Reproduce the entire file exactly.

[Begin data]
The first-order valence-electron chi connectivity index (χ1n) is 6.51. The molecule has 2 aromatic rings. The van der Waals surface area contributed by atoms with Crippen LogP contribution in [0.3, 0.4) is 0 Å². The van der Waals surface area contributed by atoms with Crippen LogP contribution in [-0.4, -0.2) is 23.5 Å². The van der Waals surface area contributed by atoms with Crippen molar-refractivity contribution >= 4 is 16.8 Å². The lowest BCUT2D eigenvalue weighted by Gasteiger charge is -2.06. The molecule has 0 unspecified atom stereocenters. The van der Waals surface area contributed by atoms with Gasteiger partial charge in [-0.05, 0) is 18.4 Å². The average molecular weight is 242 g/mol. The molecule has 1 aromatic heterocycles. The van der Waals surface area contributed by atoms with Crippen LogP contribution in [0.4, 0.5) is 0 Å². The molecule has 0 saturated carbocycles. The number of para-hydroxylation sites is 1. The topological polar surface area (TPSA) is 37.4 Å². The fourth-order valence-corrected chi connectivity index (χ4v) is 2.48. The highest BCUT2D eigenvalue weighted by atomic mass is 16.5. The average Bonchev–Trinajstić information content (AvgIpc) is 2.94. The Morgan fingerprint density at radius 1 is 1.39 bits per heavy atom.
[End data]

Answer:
The first-order valence-electron chi connectivity index (χ1n) is 6.51. The molecule has 2 aromatic rings. The van der Waals surface area contributed by atoms with Crippen LogP contribution in [0.3, 0.4) is 0 Å². The van der Waals surface area contributed by atoms with Crippen LogP contribution in [-0.4, -0.2) is 23.5 Å². The van der Waals surface area contributed by atoms with Crippen molar-refractivity contribution >= 4 is 16.8 Å². The lowest BCUT2D eigenvalue weighted by Gasteiger charge is -2.06. The molecule has 0 unspecified atom stereocenters. The van der Waals surface area contributed by atoms with Gasteiger partial charge in [-0.05, 0) is 18.4 Å². The average molecular weight is 242 g/mol. The molecule has 1 aromatic heterocycles. The van der Waals surface area contributed by atoms with Crippen LogP contribution in [0.4, 0.5) is 0 Å². The molecule has 0 saturated carbocycles. The number of para-hydroxylation sites is 1. The topological polar surface area (TPSA) is 37.4 Å². The fourth-order valence-corrected chi connectivity index (χ4v) is 2.48. The highest BCUT2D eigenvalue weighted by atomic mass is 16.5. The average Bonchev–Trinajstić information content (AvgIpc) is 2.94. The Morgan fingerprint density at radius 1 is 1.39 bits per heavy atom.